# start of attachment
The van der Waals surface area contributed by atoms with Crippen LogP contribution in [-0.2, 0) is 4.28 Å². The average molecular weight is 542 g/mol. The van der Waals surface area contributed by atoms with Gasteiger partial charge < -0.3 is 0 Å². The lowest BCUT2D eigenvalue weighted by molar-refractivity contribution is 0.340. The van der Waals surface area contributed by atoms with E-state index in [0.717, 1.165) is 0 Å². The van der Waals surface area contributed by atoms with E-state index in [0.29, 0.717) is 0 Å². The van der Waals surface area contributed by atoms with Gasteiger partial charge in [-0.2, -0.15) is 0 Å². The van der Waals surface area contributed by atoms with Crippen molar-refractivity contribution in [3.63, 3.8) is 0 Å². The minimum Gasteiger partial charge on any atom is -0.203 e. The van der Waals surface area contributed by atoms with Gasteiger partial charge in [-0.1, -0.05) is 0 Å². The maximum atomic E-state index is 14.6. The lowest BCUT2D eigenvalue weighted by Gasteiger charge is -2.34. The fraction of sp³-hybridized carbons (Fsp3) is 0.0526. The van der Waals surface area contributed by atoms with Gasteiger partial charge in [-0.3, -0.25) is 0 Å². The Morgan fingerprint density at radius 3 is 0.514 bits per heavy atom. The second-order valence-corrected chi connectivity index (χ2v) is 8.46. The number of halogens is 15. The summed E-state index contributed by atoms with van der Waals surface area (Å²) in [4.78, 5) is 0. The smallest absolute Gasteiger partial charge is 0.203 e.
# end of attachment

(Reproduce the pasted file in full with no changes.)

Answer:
The van der Waals surface area contributed by atoms with Crippen LogP contribution in [-0.2, 0) is 4.28 Å². The average molecular weight is 542 g/mol. The van der Waals surface area contributed by atoms with Gasteiger partial charge < -0.3 is 0 Å². The lowest BCUT2D eigenvalue weighted by molar-refractivity contribution is 0.340. The van der Waals surface area contributed by atoms with E-state index in [0.717, 1.165) is 0 Å². The van der Waals surface area contributed by atoms with E-state index in [0.29, 0.717) is 0 Å². The van der Waals surface area contributed by atoms with Gasteiger partial charge in [-0.2, -0.15) is 0 Å². The van der Waals surface area contributed by atoms with Crippen molar-refractivity contribution in [3.63, 3.8) is 0 Å². The minimum Gasteiger partial charge on any atom is -0.203 e. The van der Waals surface area contributed by atoms with Gasteiger partial charge in [-0.1, -0.05) is 0 Å². The maximum atomic E-state index is 14.6. The lowest BCUT2D eigenvalue weighted by Gasteiger charge is -2.34. The fraction of sp³-hybridized carbons (Fsp3) is 0.0526. The van der Waals surface area contributed by atoms with Gasteiger partial charge in [-0.3, -0.25) is 0 Å². The Morgan fingerprint density at radius 3 is 0.514 bits per heavy atom. The second-order valence-corrected chi connectivity index (χ2v) is 8.46. The number of halogens is 15. The summed E-state index contributed by atoms with van der Waals surface area (Å²) in [4.78, 5) is 0. The smallest absolute Gasteiger partial charge is 0.203 e.